• The review has been a joint effort by our active investment teams and ESG professionals. The credit team has been particularly involved as we sought to improve the way in which our ESG tools and processes help to meet their requirements. Responsibility for reviewing the outputs of the tool on an ongoing basis sits across all teams, requiring cross-team discussion and collaboration. Responsibility for assessing the implications at the issuer and issuance levels sits with credit analysts.
  • This approach has also involved drawing on the expertise of broader teams across the company – from data and technical teams to sales and distribution, and we have extended formal and informal training for these teams.
  • Although the investment process within our core funds has not changed, we now have a more systematic, sophisticated and structured framework for assessing the materiality of ESG factors and monitoring changes, and have developed a culture in which ESG is valued and supported.
  • As the ESG landscape evolves, it is important to adapt our approach and processes, driven by increasing regulatory and fiduciary pressures, growing evidence of the relationship between ESG and corporate financial performance, and greater client demand for evidence of ESG integration, particularly as ESG data and analytics improve.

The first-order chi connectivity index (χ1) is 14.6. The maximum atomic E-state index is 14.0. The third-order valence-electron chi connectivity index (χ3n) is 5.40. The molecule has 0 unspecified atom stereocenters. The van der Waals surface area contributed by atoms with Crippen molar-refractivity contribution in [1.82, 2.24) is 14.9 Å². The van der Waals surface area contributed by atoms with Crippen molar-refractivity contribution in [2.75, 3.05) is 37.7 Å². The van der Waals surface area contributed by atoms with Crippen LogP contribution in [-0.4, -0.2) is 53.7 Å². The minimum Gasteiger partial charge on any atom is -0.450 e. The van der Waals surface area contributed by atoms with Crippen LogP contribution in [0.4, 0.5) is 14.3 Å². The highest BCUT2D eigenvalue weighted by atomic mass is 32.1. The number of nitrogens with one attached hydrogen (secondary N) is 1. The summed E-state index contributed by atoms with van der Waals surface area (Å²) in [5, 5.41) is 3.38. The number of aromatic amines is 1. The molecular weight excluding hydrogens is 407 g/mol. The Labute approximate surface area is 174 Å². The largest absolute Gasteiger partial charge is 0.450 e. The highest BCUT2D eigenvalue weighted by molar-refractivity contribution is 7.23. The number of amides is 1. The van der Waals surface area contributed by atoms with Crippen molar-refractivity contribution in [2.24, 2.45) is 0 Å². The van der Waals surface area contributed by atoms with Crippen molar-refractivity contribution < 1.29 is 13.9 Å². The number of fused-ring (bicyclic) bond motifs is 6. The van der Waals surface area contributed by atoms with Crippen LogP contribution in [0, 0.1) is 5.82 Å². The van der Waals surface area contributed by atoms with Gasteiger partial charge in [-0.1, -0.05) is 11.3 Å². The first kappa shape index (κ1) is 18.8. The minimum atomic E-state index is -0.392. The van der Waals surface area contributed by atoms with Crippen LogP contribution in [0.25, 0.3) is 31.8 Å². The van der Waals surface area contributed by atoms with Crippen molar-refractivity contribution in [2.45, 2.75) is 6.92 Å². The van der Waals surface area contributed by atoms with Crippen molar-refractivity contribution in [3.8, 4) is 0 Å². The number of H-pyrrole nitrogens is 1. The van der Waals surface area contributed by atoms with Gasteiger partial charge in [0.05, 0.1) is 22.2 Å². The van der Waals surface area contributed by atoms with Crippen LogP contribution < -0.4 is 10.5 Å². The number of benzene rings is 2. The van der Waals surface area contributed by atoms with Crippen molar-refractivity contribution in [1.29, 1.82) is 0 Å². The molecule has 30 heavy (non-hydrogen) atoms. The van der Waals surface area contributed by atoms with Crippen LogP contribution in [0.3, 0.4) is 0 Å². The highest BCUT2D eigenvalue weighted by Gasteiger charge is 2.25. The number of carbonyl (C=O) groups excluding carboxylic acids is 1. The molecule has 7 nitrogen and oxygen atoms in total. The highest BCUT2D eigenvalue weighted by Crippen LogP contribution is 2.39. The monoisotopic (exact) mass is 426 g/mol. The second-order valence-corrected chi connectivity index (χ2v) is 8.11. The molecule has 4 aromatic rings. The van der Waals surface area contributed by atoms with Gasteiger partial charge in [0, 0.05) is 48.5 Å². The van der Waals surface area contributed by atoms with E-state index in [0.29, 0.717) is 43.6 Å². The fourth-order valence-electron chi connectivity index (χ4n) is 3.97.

The investment process

We believe that a company’s ESG profile is most comprehensively assessed by looking at two drivers of investment returns. The first is how business activities can impact the bottom line; for example, the risk of pollution by a miner leading to the loss of a licence to extract resources from a country. The second is how long-term trends may determine consumer demand for products and services; for example, the implications of the global battle against plastic for petrochemical companies and demand for oil.

Thinking about these issues is not new; however, we have been working to develop and enhance our tools and processes for assessing how companies are managing ESG factors, as well as how to integrate these findings into active fund management. This has involved:

  • Firstly, evaluating long-term themes; in our working groups on energy, demographics, technology and politics, we generate insights into how companies are adapting to a rapidly-changing world. Secondly, through considering LGIM’s Active ESG View.
  • Our Active ESG View seeks to identify and represent the ESG risks and opportunities within each company. It is an essential component of the overall active research process. It takes the inputs that form the LGIM ESG Score as a starting point for assessing ESG quality, and then goes a step further by incorporating additional quantitative and qualitative inputs.